It doesn't bode well for God's so-called intelligence when over 99.9 percent of every living species has gone extinct. Indeed, it makes no sense at all and that is why Darwin's and Wallace's great advance was to show how and why purely natural processes (without an over-arching guiding Supreme Archon) accounts for the wide diversity we see around us. It also explains why there is so much disease and pestilence in a world that should lack such if it were “intelligently” planned. All of this reminds me of a long conversation I once had with my late father-in-law as we were driving from La Jolla to San Clemente. As an architect himself who had built a number of buildings (from the Kona coast in Hawaii to Anchorage, Alaska), he couldn't conceive how the universe was void of an Absolute Architect since according to him “everything is so well engineered.” Richard Dawkins' argument about a “blind” watchmaker just didn't make any sense to him.

But as Bertrand Russell would point out, we are not really being honest about what we observe, since any close analysis of the biological proceedings will show us that Hobbes was correct to point out the obviousness of it all that the “life of man [is] solitary, poor, nasty, brutish, and short.” The current pandemic is just yet another reminder of how impersonal nature is and how random it can be in targeting its victims.

And lest we forget, every single life form is a victim in this eat or be eaten matrix, where no one comes out unscathed and alive. This is why Siddhartha Gautama's first noble truth has a universal import to it: dukkha.

So, while I can appreciate John White's theism and his views on enlightenment, they are woefully deficient in helping us understand our place in the cosmos when compared to evolutionary theory as proposed by the neo-synthesis and beyond. White's is providing us with a god-infused credendum, not a convincing rationalist one.


White goes off the theological deep-end when he pontificates the following, again without any supporting data save his own cherished ideology:

“I have no problem with that creationist claim. From my perspective, it doesn't matter whether the various human species were natural mutations or special creations. There is another view which allows that. Specifically, it says that evolution is divinely initiated, divinely guided and divinely destined. God is the motive force of all history, including evolutionary history. So evolution is really another mode of God's action in nature. That does not change, whether Darwin is ultimately proven right or wrong, i.e., whether natural selection, mutation or special creation eventually supplies the mechanism by which new species arrive on scene. From the point of view of enlightenment, science's godless chance 'mutation' is actually God's 'special creation' occurring through processes which simply are not yet fully perceived and understood by science.”

Notice how White reveals his own metaphysical agenda when he confesses, “It doesn't matter whether the various human species were natural mutations or special creations.” Essentially, White is not engaging in a scientific argument at all, since the details simply don't matter to him because he already has an inviolate dogma which at the end of the day (facts be damned) demands that “God is the origin-source of all life.”

Yes, religious doctrinaires can hold such ideas, but that doesn't make them any more convincing and it certainly doesn't qualify them as “scientific.” While White can allege that his views of God are not mythological, the entire edifice of his argument is layer by layer infused with mythic rhetoric since he doesn't specifically engage at any point with Darwin's key point—which is that evolution can be explained without invoking an intelligent designer.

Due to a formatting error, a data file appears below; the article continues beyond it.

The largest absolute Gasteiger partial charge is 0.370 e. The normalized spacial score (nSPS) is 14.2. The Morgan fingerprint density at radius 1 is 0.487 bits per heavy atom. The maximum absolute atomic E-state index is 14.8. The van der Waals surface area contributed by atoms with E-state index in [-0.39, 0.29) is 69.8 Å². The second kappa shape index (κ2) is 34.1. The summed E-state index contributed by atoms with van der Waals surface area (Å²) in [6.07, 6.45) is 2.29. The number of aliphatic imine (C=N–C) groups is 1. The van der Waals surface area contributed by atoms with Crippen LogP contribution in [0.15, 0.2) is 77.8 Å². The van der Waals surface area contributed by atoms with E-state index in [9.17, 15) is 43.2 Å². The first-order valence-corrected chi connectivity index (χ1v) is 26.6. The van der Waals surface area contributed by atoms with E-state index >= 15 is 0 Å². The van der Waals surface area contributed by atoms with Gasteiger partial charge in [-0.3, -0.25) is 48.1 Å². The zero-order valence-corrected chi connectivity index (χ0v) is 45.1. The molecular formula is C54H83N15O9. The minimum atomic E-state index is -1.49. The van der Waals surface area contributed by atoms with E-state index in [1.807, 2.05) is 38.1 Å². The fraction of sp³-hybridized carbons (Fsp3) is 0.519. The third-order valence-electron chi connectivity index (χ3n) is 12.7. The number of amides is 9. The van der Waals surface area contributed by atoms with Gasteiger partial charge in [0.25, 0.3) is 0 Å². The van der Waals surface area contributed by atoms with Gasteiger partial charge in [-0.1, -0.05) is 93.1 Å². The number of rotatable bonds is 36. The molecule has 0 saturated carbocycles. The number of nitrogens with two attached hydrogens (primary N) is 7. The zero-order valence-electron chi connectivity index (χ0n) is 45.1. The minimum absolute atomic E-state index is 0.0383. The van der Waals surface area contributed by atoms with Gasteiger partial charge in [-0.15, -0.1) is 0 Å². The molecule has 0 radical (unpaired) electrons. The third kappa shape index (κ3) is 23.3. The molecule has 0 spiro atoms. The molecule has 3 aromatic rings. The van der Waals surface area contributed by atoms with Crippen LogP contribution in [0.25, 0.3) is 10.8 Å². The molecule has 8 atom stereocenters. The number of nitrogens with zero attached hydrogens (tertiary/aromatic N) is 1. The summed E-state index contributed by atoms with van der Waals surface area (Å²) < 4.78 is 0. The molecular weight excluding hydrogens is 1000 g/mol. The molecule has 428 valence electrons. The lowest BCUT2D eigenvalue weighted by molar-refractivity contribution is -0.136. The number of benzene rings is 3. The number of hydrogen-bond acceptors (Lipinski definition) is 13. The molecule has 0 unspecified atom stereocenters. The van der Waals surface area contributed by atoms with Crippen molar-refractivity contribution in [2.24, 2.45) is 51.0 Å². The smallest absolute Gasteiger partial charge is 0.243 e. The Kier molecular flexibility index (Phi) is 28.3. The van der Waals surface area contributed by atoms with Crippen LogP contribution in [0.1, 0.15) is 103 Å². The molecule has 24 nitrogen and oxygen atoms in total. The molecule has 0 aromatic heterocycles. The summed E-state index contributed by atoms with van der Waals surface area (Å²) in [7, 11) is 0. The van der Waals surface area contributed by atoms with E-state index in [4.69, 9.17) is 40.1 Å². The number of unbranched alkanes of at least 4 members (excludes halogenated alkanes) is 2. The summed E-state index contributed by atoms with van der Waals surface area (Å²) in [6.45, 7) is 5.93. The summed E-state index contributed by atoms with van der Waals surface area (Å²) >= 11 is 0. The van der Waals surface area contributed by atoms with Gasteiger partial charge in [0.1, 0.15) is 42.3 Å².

Kenneth Miller, a practicing Catholic, shows where and when White's whitewashing of creationism and evolution goes off track. He also elaborates on why so many are hesitant to accept the implications of evolution,

Kenneth Miller
Kenneth R. Miller

“I think one of the reasons why evolution is such a contentious issue, quite frankly, is the same reason you can go into a bar and start a fight by saying something about somebody's mother. Evolution concerns who we are and how we got here. And to an awful lot of people, the story of evolution, the story of our continuity with every other living thing on this planet, that's not a story they want to hear. They favor an entirely different story, in which our ancestry is separate, our biology distinct, and the whole notion of our lineage traceable not to other organisms, but to some sort of divine power and divine presence. But it's absolutely true that our ancestry traces itself along the same thread as that of every other living organism. That, for many people, is the unwelcome message, and I think that's why evolution has been, is, and will remain such a controversial idea for many years to come. . . . So by placing the supernatural as a cause in science, you effectively have what you might call a science-stopper. If you attribute an event to the supernatural, you can by definition investigate it no further.
If you close off investigation, you don't look for natural causes. If we had done that 100 years ago in biology, think of what we wouldn't have discovered because we would have said, 'Well, the designer did it. End of story. Let's go do something else.' It would have been a terrible day for science. . . . But the reality is that evolutionary change is restricted. It's restricted by the laws of physics and chemistry. It's restricted by the nature of molecular biology. It's restricted by the constraints of developmental biology during development. Most importantly, evolutionary change is governed by natural selection, and natural selection is not a random process at all. Natural selection selects for successful phenotypes, for successful combinations of characteristics that actually work, and that's not random at all.”